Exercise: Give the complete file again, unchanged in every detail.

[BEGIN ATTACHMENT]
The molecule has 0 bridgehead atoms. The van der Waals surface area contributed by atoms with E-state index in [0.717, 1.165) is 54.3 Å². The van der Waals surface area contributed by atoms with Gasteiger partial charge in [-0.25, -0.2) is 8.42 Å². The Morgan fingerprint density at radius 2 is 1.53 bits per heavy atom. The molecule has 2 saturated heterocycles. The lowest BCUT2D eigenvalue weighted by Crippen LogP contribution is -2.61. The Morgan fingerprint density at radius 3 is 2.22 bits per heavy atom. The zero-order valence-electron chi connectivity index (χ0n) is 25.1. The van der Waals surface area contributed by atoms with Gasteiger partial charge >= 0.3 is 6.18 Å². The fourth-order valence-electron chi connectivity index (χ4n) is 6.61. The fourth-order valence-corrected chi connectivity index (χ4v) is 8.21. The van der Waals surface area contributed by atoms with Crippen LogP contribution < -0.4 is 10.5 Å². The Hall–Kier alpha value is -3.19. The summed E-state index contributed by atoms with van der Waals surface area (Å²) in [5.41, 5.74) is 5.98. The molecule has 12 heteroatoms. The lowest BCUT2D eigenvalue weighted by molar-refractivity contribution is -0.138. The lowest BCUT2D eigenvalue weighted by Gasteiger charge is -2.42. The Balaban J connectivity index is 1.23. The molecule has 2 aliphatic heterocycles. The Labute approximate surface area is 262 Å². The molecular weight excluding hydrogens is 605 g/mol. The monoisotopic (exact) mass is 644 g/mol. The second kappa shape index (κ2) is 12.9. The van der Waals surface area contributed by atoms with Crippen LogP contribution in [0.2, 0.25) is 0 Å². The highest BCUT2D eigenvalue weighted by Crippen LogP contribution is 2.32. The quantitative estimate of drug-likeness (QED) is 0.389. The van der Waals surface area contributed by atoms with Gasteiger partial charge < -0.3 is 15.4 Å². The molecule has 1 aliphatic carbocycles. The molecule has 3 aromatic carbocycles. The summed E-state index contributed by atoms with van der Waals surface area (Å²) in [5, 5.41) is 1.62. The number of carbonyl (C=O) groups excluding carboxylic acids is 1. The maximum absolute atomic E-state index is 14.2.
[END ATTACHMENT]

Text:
The molecule has 0 bridgehead atoms. The van der Waals surface area contributed by atoms with E-state index in [0.717, 1.165) is 54.3 Å². The van der Waals surface area contributed by atoms with Gasteiger partial charge in [-0.25, -0.2) is 8.42 Å². The Morgan fingerprint density at radius 2 is 1.53 bits per heavy atom. The molecule has 2 saturated heterocycles. The lowest BCUT2D eigenvalue weighted by Crippen LogP contribution is -2.61. The Morgan fingerprint density at radius 3 is 2.22 bits per heavy atom. The zero-order valence-electron chi connectivity index (χ0n) is 25.1. The van der Waals surface area contributed by atoms with Gasteiger partial charge >= 0.3 is 6.18 Å². The fourth-order valence-electron chi connectivity index (χ4n) is 6.61. The fourth-order valence-corrected chi connectivity index (χ4v) is 8.21. The van der Waals surface area contributed by atoms with Crippen LogP contribution < -0.4 is 10.5 Å². The Hall–Kier alpha value is -3.19. The summed E-state index contributed by atoms with van der Waals surface area (Å²) in [5.41, 5.74) is 5.98. The molecule has 12 heteroatoms. The lowest BCUT2D eigenvalue weighted by molar-refractivity contribution is -0.138. The lowest BCUT2D eigenvalue weighted by Gasteiger charge is -2.42. The Balaban J connectivity index is 1.23. The molecule has 2 aliphatic heterocycles. The Labute approximate surface area is 262 Å². The molecular weight excluding hydrogens is 605 g/mol. The monoisotopic (exact) mass is 644 g/mol. The second kappa shape index (κ2) is 12.9. The van der Waals surface area contributed by atoms with Crippen LogP contribution in [0.2, 0.25) is 0 Å². The highest BCUT2D eigenvalue weighted by Crippen LogP contribution is 2.32. The quantitative estimate of drug-likeness (QED) is 0.389. The van der Waals surface area contributed by atoms with Gasteiger partial charge < -0.3 is 15.4 Å². The molecule has 1 aliphatic carbocycles. The molecule has 3 aromatic carbocycles. The summed E-state index contributed by atoms with van der Waals surface area (Å²) in [5, 5.41) is 1.62. The number of carbonyl (C=O) groups excluding carboxylic acids is 1. The maximum absolute atomic E-state index is 14.2.